Hands on with Invasive Species
by Nicole Carlozo -- August 27th, 2012
There’s nothing like a day on the water, especially when you’re getting your hands dirty (or in this case, slimy and scaly) in the brackish waters of Maryland’s Chesapeake Bay.
When I first graduated from college, I spent my summer sampling fish and invertebrate species with the Smithsonian Environmental Research Center (SERC). After a summer of intense field work, I wondered if those skills would ever come in handy again. It turns out, they did.
I was recently recruited to aid the Chesapeake Bay’s volunteer program within the National Estuary Research Reserve system. 6,249 acres are preserved within Maryland’s Chesapeake Bay at three different locations for research and education purposes.
We arrived early at Otter Point Creek to meet with some veteran volunteers and prepare for the day’s activities: seining and trawling. The Bush river sites are sampled 6 times per summer with the help of local volunteers and a few DNR staff.
Nostalgia overwhelmed me as I climbed into the crowded 14-foot jon boat and headed out on the Chesapeake for fish sampling and identification. As the morning proceeded, I brushed out the cobwebs in the recesses of my brain and found that my previous fish identification knowledge was still intact. Happy day.
While I easily identified the white perch, yellow perch, rockfish, catfish, spot, anchovies, silversides, pumpkinseed, American eels, and other assorted fishes, there were a few invasive species that caught my eye. Have you come across these fish?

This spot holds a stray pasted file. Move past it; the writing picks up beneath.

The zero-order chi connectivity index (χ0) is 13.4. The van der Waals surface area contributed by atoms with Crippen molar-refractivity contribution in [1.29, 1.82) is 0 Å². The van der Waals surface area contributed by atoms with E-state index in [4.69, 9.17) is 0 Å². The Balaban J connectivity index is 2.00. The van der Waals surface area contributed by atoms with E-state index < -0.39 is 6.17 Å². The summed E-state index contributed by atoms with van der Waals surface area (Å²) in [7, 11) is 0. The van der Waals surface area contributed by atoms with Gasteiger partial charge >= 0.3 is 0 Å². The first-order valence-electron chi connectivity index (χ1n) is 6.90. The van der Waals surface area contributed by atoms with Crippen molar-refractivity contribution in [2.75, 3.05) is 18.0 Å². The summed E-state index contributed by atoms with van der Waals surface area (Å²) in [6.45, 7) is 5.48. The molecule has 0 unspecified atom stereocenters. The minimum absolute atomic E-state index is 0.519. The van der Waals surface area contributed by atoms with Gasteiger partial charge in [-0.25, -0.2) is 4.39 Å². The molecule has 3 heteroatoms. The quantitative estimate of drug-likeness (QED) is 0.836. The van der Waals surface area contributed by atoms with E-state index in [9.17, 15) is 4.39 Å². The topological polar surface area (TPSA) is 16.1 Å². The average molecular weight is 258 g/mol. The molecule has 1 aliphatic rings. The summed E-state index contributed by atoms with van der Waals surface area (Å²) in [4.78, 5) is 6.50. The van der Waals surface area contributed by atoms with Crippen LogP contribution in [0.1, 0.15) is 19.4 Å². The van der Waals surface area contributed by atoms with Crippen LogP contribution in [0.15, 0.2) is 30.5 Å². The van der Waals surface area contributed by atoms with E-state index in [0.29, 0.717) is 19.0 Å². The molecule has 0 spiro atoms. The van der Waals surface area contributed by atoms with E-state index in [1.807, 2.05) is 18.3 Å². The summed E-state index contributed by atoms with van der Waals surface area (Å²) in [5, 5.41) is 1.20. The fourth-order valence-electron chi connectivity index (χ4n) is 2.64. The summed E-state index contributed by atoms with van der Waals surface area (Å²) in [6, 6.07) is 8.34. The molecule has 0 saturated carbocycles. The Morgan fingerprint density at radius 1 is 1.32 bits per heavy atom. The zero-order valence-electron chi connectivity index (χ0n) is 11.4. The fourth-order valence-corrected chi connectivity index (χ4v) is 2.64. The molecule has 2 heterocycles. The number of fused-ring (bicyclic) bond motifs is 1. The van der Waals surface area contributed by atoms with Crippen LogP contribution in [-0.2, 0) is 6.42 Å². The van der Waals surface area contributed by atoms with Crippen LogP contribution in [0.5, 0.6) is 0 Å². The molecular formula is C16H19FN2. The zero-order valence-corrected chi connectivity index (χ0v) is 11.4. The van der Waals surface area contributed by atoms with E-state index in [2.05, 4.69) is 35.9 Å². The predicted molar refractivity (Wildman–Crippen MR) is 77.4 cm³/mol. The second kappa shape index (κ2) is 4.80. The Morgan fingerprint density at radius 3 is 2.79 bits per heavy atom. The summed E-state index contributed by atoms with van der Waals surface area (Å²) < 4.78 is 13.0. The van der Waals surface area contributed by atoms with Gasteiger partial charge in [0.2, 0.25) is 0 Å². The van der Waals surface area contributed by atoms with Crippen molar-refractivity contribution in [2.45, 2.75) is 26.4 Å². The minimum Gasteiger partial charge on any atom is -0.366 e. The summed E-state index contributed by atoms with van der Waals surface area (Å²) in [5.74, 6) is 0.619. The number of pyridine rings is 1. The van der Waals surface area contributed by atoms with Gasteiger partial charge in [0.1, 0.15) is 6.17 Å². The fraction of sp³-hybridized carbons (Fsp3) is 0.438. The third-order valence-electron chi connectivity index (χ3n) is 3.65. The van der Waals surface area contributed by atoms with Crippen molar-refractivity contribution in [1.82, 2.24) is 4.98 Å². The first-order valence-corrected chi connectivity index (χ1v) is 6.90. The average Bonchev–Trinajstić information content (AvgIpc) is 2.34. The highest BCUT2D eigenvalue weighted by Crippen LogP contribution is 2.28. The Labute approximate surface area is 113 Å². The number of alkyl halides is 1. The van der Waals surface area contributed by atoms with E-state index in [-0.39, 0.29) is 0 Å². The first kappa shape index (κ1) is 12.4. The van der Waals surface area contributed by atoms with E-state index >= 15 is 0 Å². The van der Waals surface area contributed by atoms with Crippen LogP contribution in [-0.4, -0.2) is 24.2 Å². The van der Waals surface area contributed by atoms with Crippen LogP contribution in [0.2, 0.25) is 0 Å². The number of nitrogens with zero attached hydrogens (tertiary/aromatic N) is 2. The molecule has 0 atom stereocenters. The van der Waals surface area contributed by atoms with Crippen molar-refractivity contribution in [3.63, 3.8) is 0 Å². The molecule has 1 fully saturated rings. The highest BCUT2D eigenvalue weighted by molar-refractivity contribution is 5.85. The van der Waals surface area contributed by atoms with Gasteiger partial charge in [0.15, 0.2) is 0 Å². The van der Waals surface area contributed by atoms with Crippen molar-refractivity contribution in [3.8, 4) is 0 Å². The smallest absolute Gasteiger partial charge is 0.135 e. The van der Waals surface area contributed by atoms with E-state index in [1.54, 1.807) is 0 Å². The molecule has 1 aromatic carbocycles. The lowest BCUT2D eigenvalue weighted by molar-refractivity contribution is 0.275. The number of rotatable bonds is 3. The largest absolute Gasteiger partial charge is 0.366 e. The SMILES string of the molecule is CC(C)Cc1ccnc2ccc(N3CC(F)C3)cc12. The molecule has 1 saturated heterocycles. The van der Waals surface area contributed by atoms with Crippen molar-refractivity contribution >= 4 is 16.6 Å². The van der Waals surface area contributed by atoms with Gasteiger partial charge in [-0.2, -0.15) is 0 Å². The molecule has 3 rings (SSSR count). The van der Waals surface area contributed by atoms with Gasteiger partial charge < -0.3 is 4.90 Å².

Invasive Species of the Week: Causing mischief in our Bay
On our second trawl of the day, I tentatively took my turn tying the end of the trawl net and throwing it overboard. 10 minutes later, we drew in the net to find 2 very large carp splashing among our catch. These guys are native to Eastern Asia, but they’re currently breeding in all tributaries of the Bay.
Managers originally introduced common carp into ponds as a food source through the US Fish Commission. Over time, accidental releases led to breeding populations that have significantly impacted native species. These fish influence habitat and food web dynamics through herbivory, predation, and bioturbation (increasing water turbidity during feeding by disturbing sediment). They have been blamed for declining native fisheries.
Goldfish (Carassius auratus)
Imagine my surprise when we hauled in our trawl net and I noticed a large goldfish (about 10 inches in length) among our catch. Although goldfish are native to China, Korea, and Eurasia, they’ve been living in the Chesapeake since the 1890s. They may not be as widespread as the common carp, but their presence still has potential negative impacts. Competition with other prey species, herbivory, and bioturbation are among their faults.
Visit SERC’s invasive database for more information.